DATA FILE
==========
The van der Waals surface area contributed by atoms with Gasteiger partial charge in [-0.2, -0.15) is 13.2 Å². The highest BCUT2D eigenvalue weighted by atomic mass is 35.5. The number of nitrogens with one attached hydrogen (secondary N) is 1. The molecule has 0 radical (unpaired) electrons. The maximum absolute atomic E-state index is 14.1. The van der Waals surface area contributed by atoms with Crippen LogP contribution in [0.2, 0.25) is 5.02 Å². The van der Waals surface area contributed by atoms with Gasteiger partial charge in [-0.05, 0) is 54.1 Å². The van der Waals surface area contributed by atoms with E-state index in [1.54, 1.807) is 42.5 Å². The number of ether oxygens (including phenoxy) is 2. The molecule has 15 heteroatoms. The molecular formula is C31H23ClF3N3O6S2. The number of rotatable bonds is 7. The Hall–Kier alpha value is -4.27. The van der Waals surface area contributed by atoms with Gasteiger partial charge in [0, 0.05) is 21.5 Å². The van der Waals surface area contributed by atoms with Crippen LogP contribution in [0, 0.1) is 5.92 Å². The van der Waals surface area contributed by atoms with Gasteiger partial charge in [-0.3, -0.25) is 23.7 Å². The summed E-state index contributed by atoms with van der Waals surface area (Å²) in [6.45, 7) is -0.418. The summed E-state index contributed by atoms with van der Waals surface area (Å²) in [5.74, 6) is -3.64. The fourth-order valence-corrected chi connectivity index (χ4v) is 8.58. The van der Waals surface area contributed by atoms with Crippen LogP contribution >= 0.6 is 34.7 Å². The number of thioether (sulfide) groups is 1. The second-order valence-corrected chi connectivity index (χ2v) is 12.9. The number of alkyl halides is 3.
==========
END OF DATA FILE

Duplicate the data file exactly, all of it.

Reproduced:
The van der Waals surface area contributed by atoms with Gasteiger partial charge in [-0.2, -0.15) is 13.2 Å². The highest BCUT2D eigenvalue weighted by atomic mass is 35.5. The number of nitrogens with one attached hydrogen (secondary N) is 1. The molecule has 0 radical (unpaired) electrons. The maximum absolute atomic E-state index is 14.1. The van der Waals surface area contributed by atoms with Crippen LogP contribution in [0.2, 0.25) is 5.02 Å². The van der Waals surface area contributed by atoms with Gasteiger partial charge in [-0.05, 0) is 54.1 Å². The van der Waals surface area contributed by atoms with E-state index in [1.54, 1.807) is 42.5 Å². The number of ether oxygens (including phenoxy) is 2. The molecule has 15 heteroatoms. The molecular formula is C31H23ClF3N3O6S2. The number of rotatable bonds is 7. The Hall–Kier alpha value is -4.27. The van der Waals surface area contributed by atoms with Gasteiger partial charge in [0, 0.05) is 21.5 Å². The van der Waals surface area contributed by atoms with Crippen LogP contribution in [0, 0.1) is 5.92 Å². The van der Waals surface area contributed by atoms with Gasteiger partial charge in [-0.3, -0.25) is 23.7 Å². The summed E-state index contributed by atoms with van der Waals surface area (Å²) in [6.45, 7) is -0.418. The summed E-state index contributed by atoms with van der Waals surface area (Å²) in [5.74, 6) is -3.64. The fourth-order valence-corrected chi connectivity index (χ4v) is 8.58. The van der Waals surface area contributed by atoms with Crippen LogP contribution >= 0.6 is 34.7 Å². The number of thioether (sulfide) groups is 1. The second-order valence-corrected chi connectivity index (χ2v) is 12.9. The number of alkyl halides is 3.